Before U.S. intelligence officials began investigating Russian-led cyberattacks in the 2016 presidential election, a Florida man reportedly made 400,000 attempts to hack into the Clinton Foundation’s computer network, claiming he was a “private investigator” researching whether the charity was inadvertently providing funding to Islamist militant groups.
That man, Timothy Sedlak, 44, of Ocoee, Florida, was sentenced in Manhattan federal court Monday to 18 months in prison for attempting to access the global charitable organization’s computers without authorization, and as a result, “recklessly causing damage” to the foundation’s computers, according to a news release from the United States Attorney for the Southern District of New York.
Sedlak was arrested in September 2015 and pleaded guilty in February. Officials never identified the Manhattan-based global charity that was targeted.
Sedlak’s “research” consisted of trying to figure out if philanthropies were unintentionally financing Islamist militant groups through charitable organizations in the Middle East. Sedlak told Secret Service agents he hoped to sell his findings, according to a federal news release.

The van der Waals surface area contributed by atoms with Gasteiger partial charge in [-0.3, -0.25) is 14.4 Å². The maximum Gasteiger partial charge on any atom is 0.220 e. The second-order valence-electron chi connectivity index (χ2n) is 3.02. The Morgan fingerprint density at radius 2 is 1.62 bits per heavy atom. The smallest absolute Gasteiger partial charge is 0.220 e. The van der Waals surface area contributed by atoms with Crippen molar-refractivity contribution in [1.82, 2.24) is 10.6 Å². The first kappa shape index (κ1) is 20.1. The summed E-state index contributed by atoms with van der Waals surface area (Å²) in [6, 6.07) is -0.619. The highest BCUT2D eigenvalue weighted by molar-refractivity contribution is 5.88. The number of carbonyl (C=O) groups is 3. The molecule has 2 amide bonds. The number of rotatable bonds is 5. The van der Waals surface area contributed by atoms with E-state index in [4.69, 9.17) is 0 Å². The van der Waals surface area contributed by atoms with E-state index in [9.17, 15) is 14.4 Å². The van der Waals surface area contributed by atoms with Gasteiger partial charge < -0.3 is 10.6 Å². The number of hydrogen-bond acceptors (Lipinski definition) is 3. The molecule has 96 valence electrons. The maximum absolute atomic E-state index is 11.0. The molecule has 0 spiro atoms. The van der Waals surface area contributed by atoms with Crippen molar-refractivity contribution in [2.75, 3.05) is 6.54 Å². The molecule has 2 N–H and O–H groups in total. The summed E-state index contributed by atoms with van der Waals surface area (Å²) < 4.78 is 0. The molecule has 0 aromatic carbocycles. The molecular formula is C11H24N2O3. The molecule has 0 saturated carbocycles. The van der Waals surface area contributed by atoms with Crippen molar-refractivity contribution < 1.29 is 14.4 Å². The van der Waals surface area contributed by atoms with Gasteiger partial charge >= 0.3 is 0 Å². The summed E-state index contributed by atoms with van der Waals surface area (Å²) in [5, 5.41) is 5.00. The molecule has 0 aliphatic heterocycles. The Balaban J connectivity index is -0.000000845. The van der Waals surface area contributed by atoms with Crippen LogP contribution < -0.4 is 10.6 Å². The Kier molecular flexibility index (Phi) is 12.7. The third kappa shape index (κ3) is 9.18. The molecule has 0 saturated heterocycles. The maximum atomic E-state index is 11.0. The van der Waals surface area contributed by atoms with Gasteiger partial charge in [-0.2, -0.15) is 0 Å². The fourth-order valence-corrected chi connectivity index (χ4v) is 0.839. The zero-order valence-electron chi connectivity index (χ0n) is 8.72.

The Clinton Foundation, created by former president Bill Clinton shortly after he left office in 2001, has grown into a $2 billion global philanthropy that funds health care, education and environmental initiatives worldwide. Leading up to the presidential election, the organization faced scrutiny from critics who charged that donations from corporate and foreign interests to the foundation created a conflict of interest for Hillary Clinton as she pursued the presidency. Chelsea Clinton is the vice chair of the foundation.
Federal investigators discovered Sedlak during the summer of 2015, when Clinton Foundation employees had trouble accessing their email accounts. Investigators tracked hacking attempts to computers linked to two Internet protocol addresses at Sedlak’s Florida home. From June to July 2015, Sedlak had made 195,000 attempts to crack into 20 email accounts from one IP address, and another 195,000 attempts to log into six email accounts from the other IP address, according to Monday’s news release.
(c) 2017, The Washington Post · Samantha Schmidt